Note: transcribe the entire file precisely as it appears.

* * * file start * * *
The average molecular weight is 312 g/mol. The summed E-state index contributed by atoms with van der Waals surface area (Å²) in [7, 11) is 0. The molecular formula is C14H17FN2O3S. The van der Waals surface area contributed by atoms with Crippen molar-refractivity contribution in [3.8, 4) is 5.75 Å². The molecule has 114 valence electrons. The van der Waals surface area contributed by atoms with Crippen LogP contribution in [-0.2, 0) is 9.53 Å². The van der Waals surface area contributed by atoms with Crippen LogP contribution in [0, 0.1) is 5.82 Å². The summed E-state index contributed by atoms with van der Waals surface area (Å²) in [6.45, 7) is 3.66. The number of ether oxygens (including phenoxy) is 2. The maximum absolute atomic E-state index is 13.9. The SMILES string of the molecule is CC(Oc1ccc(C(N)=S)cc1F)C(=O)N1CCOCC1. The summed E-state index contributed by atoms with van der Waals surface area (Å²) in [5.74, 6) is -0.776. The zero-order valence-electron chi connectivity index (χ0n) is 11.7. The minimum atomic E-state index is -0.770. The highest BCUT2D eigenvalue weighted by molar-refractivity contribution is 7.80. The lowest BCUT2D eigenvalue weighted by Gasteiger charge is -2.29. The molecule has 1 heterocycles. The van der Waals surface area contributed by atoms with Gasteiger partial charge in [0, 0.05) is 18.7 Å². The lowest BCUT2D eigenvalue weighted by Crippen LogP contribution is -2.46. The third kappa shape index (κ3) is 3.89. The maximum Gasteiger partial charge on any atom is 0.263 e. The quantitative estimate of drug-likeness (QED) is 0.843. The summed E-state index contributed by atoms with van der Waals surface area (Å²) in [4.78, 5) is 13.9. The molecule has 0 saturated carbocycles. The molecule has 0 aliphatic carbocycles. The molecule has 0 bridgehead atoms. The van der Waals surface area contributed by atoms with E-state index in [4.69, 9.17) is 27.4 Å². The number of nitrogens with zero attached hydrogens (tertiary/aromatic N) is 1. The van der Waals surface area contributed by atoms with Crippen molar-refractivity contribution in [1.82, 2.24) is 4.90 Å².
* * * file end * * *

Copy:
The average molecular weight is 312 g/mol. The summed E-state index contributed by atoms with van der Waals surface area (Å²) in [7, 11) is 0. The molecular formula is C14H17FN2O3S. The van der Waals surface area contributed by atoms with Crippen molar-refractivity contribution in [3.8, 4) is 5.75 Å². The molecule has 114 valence electrons. The van der Waals surface area contributed by atoms with Crippen LogP contribution in [-0.2, 0) is 9.53 Å². The van der Waals surface area contributed by atoms with Crippen LogP contribution in [0, 0.1) is 5.82 Å². The summed E-state index contributed by atoms with van der Waals surface area (Å²) in [6.45, 7) is 3.66. The number of ether oxygens (including phenoxy) is 2. The maximum absolute atomic E-state index is 13.9. The SMILES string of the molecule is CC(Oc1ccc(C(N)=S)cc1F)C(=O)N1CCOCC1. The summed E-state index contributed by atoms with van der Waals surface area (Å²) in [5.74, 6) is -0.776. The zero-order valence-electron chi connectivity index (χ0n) is 11.7. The minimum atomic E-state index is -0.770. The highest BCUT2D eigenvalue weighted by molar-refractivity contribution is 7.80. The lowest BCUT2D eigenvalue weighted by Gasteiger charge is -2.29. The molecule has 1 heterocycles. The van der Waals surface area contributed by atoms with Gasteiger partial charge in [0, 0.05) is 18.7 Å². The lowest BCUT2D eigenvalue weighted by Crippen LogP contribution is -2.46. The third kappa shape index (κ3) is 3.89. The maximum Gasteiger partial charge on any atom is 0.263 e. The quantitative estimate of drug-likeness (QED) is 0.843. The summed E-state index contributed by atoms with van der Waals surface area (Å²) in [4.78, 5) is 13.9. The molecule has 0 saturated carbocycles. The molecule has 0 aliphatic carbocycles. The molecule has 0 bridgehead atoms. The van der Waals surface area contributed by atoms with E-state index in [4.69, 9.17) is 27.4 Å². The number of nitrogens with zero attached hydrogens (tertiary/aromatic N) is 1. The van der Waals surface area contributed by atoms with Crippen molar-refractivity contribution in [1.82, 2.24) is 4.90 Å².